• Stable versions of features will appear in released software for many subsequent versions.

Deprecated feature

{{< feature-state state="deprecated" >}}

Renders to:

FEATURE STATE: Kubernetes v1.16 deprecated
This feature is deprecated. For more information on this state, see the Kubernetes Deprecation Policy.

Glossary

You can reference glossary terms with an inclusion that automatically updates and replaces content with the relevant links from our glossary. When the term is moused-over by someone using the online documentation, the glossary entry displays a tooltip.

The raw data for glossary terms is stored at https://github.com/kubernetes/website/tree/master/content/en/docs/reference/glossary, with a content file for each glossary term.

Glossary Demo

For example, the following include within the markdown renders to clusterA set of machines, called nodes, that run containerized applications managed by Kubernetes. A cluster has at least one worker node and at least one master node. with a tooltip:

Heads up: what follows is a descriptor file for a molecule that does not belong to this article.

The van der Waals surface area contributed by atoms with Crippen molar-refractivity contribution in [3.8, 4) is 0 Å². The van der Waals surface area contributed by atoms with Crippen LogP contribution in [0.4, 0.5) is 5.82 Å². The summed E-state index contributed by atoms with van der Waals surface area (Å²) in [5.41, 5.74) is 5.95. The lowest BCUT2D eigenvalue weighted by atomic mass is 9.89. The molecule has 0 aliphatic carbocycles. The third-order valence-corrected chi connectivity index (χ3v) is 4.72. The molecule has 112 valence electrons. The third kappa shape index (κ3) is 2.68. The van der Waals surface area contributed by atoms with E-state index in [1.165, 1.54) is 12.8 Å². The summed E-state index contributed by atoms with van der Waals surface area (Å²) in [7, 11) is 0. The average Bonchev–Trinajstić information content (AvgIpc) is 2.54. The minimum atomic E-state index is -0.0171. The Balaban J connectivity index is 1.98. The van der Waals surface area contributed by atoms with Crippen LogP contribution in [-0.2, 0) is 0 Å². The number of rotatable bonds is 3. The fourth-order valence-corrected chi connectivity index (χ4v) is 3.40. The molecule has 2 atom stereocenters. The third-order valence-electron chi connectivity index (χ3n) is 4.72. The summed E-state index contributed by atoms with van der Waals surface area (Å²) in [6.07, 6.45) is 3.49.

{{< glossary_tooltip text="cluster" term_id="cluster" >}}

Table captions

You can make tables more accessible to screen readers by adding a table caption. To add a caption to a table, enclose the table with a table shortcode and specify the caption with the caption parameter.

Note: Table captions are visible to screen readers but invisible when viewed in standard HTML.

Here’s an example:

{{< table caption="Configuration parameters" >}}
Parameter | Description | Default
:---------|:------------|:-------
`timeout` | The timeout for requests | `30s`
`logLevel` | The log level for log output | `INFO`